This is an exercise from a past exam I'm using to try to help me study. Let $f$ be measurable and bounded on $[0,1]$ satisfying $$f(x+y)=f(x)+f(y);\quad f(1)=1.$$ I'm trying to show that $f(x)=x$. We're given a hint to show it is continuous by using the hypothesis in a "mildly clever" way, show that it is the identity on the rational points, then extend by continuity.

I am able to show that the function is the identity on $[0,1]\cap\mathbb{Q}$ without any trouble, but I'm not sure how to show it's continuous. From there, showing the function is the identity would be easy since it follows from the fact that the rational numbers are dense in $\mathbb{R}$.

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    $\begingroup$ As far as I know, this problem is called the "Cauchy functional equation". The result of this exercise is a theorem due originally to Banach and Sierpinski. (Not 100% sure). $\endgroup$ – Giuseppe Negro Dec 13 '12 at 3:24

Appealing to Lusin's theorem and inner regularity of the Lebesgue measure, there is a closed set $E$ with $m(E) > 1 - \epsilon$ so that the restriction to $E$ of $f$ is uniformly continuous on $E$. Now, observe that for $\delta$ and $\epsilon$ sufficiently small, we have that $E \cap (E + \delta)$ is nonempty, so uniform continuity of $f$ on $E$ lets us conclude that for $x$ in the intersection $|f(x + \delta) - f(x)| = |f(\delta)|$ can be made arbitrarily small by choosing $\delta$ sufficiently close to zero, which implies continuity after appealing to linearity since for general $x$ we have $f(x + \delta) - f(x) = f(\delta)$.

As an aside this trick with Lusin's theorem pops up a lot with questions like this.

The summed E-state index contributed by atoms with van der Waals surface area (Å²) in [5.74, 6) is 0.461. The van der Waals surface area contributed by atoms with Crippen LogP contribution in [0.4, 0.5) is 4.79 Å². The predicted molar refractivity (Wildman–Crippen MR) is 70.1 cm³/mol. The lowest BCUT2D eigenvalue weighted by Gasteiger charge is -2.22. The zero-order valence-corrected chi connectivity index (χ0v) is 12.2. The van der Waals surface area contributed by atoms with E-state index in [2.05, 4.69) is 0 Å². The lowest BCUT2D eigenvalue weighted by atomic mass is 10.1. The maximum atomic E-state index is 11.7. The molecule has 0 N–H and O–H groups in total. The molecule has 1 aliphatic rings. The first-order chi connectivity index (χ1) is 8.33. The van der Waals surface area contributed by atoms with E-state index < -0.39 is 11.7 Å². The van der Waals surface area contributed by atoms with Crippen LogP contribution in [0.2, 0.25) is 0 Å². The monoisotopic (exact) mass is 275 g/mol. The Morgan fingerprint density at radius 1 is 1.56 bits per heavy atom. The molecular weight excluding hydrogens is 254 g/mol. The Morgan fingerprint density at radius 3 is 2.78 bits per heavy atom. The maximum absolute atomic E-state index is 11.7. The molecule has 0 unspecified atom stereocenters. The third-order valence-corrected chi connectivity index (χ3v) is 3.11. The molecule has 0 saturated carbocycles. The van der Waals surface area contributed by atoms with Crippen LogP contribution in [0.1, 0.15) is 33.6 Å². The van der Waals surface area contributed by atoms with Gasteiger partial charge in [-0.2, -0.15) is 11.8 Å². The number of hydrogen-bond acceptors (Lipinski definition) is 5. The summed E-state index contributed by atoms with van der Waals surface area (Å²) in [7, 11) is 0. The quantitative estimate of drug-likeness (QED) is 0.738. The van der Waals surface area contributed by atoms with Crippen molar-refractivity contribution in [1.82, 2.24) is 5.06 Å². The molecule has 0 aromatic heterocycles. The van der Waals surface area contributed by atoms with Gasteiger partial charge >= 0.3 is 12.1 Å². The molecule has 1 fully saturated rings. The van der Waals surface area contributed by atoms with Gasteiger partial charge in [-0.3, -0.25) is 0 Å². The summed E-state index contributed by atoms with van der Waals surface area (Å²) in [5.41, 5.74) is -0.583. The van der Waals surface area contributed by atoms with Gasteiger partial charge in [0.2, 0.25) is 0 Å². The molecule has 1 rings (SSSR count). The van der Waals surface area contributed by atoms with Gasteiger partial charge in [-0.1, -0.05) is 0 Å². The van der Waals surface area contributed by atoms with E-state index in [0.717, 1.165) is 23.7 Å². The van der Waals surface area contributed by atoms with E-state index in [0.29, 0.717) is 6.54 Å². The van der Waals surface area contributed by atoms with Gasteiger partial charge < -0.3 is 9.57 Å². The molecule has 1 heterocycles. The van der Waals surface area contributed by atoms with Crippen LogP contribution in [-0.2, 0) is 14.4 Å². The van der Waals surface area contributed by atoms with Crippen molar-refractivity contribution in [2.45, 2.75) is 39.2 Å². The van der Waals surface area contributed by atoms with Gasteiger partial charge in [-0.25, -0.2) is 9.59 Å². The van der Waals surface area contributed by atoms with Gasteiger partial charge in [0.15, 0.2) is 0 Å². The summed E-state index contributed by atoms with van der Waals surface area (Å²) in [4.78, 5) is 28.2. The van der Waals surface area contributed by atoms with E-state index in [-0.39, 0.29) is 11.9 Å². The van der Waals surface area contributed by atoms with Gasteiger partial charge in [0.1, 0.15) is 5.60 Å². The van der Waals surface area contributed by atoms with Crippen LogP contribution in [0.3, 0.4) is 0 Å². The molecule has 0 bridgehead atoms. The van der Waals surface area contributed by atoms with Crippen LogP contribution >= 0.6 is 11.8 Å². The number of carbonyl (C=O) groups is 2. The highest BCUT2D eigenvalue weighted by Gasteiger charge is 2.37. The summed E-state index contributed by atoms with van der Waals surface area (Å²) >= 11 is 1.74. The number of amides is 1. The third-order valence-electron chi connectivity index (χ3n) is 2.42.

• $\begingroup$ I understand it; thank you very much! $\endgroup$ – Clayton Dec 13 '12 at 4:28


It suffices to show continuity at $0$ because the function is a homomorphism.

Then because points with rational coordinates are dense in $\mathbb{C}$ (or $\mathbb{R}$ if you're working $f : \mathbb{R} \rightarrow \mathbb{R}$), for any disk $D$ around the origin you know that there is some $q$ so that $$f^{-1}(q + D)$$ has positive measure. Then by the Steinhaus theorem the difference set $$f^{-1}(q +D) - f^{-1}(q +D)$$ contains an open ball around the origin.

  • $\begingroup$ I like the argument very much; the simplicity is nice. I don't quite follow why we know the existence of $q$, though. Could you elaborate just a little bit? It seems perfectly true...just not sure I would be able to frame a rigorous argument. I followed everything after that, though. $\endgroup$ – Clayton Dec 13 '12 at 4:31
  • $\begingroup$ @Clayton Sure thing: there is such a $q$ because $q_n + D$ covers $\mathbb{C}$ by density of rationals. So this means $[0,1] \subseteq \bigcup f^{-1}(q_n + D)$ so at least one must have positive measure. $\endgroup$ – Deven Ware Dec 13 '12 at 4:42
  • $\begingroup$ Ah, I see it. Perfect; thanks. $\endgroup$ – Clayton Dec 13 '12 at 4:44

This is perhaps the simplest example of a phenomenon called automatic continuity: functions between nice enough topological spaces (say, Polish spaces) that preserve some algebraic structure (say, group homomorphisms) and have some minimal amount of regularity (say, Borel measurable) have to be continuous. You can read more about it in this MO question. The cited survey by Christian Rosendal (PDF) is quite nice.


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